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Explorers Livestream Record-breaking Manned Submersible Dive To Mariana Trench In China

The deepest pit on Earth is an estimated 1500 miles long, 43 miles wide on average, and has a crushing depth of almost 7 miles (or just under 36,201 feet)

Explorers livestream

On November 21, China live-streamed its record-breaking manned submersible dive to the deepest underwater valley of the Mariana Trench. China’s deep-sea submersible Fendouzhe (Striver) dived on the trench’s bottom-most pits at a depth of 10,909 meters (35,790 feet) in the western Pacific Ocean. At least three researchers onboard the submersible carried out the deep-sea scientific exploration, meanwhile a separate submarine, Canghai, transmitted high-definition signals to broadcast China’s new diving record on the deepest point of the planet.

According to the sources state-run CCTV, the historic mission was aired live using the 4K signal acquisition and transmission systems. The submersible descended down to more than 33,000 feet to park at the lowest point of Mariana Trench. The Scientific American describes that the crescent-shaped depression located somewhere between Hawaii and the Philippines in the Pacific Ocean “is so deep your bones would literally dissolve”.

The deepest pit on Earth is an estimated 1500 miles long, 43 miles wide on average, and has a crushing depth of almost 7 miles (or just under 36,201 feet). The ocean bed releases liquid sulfur and carbon dioxide and the pressure underneath is an estimated 1000 times as severe as compared to New York. According to the sources of National Geographic, the death of the dangerous trench can be explained in a way that if Mount Everest was submerged into this underwater valley, it’s the highest point (peak) that will submerge 7,000 feet below sea level.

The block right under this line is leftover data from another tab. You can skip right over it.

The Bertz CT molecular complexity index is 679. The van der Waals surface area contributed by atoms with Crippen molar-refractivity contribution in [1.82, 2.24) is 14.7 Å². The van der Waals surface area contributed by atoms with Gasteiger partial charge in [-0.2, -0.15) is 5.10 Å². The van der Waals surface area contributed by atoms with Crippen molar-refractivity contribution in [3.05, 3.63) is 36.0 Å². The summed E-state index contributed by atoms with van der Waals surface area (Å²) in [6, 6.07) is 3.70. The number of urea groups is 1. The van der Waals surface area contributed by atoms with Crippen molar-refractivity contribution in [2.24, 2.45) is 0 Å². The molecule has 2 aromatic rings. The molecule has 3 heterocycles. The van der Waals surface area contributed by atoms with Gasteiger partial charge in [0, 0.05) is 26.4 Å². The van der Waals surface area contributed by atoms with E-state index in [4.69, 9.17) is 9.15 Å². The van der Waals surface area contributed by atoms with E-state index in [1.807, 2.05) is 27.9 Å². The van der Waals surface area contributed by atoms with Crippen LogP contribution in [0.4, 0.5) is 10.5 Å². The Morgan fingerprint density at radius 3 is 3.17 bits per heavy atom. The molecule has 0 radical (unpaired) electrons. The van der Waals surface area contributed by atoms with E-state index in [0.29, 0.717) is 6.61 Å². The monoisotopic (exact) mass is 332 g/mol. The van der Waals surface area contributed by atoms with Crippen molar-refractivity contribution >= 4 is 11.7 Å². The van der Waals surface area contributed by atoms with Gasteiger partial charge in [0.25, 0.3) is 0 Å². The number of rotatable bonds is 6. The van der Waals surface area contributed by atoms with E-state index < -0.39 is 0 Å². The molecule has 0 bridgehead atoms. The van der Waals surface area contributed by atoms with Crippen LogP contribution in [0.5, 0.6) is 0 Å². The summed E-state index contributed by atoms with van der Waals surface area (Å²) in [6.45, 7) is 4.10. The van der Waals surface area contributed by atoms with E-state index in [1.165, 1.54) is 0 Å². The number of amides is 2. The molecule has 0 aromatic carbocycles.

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Only 3 divers explored 'Challenger Deep'

The Challenger Deep, a point to the south of the Mariana Trench is the deepest and has the widest distance between the water’s surface and the deepest valley point. To date, only 3 divers are known to have explored the Challenger Deep. The first expedition was done in the year 1960 by divers  Jacques Piccard and Navy Lt. Don Walsh who reached the point on US Navy submersible and spend nearly 20 minutes.

50 years later, science fiction aficionado, Canadian filmmaker and environmentalist James Cameron launched a solo expedition to the Deep challenger in a submarine he designed all by himself. However, last year, CBS News reported that American Victor Vescovo broke the records after his submersible reached the seven miles down to the Mariana Trench during his four-hour sea expedition. In a shocking discovery, Vescovo found plastic waste settled down that point. 

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(Image Credit: Twitter/@thandojo/From CCTV)

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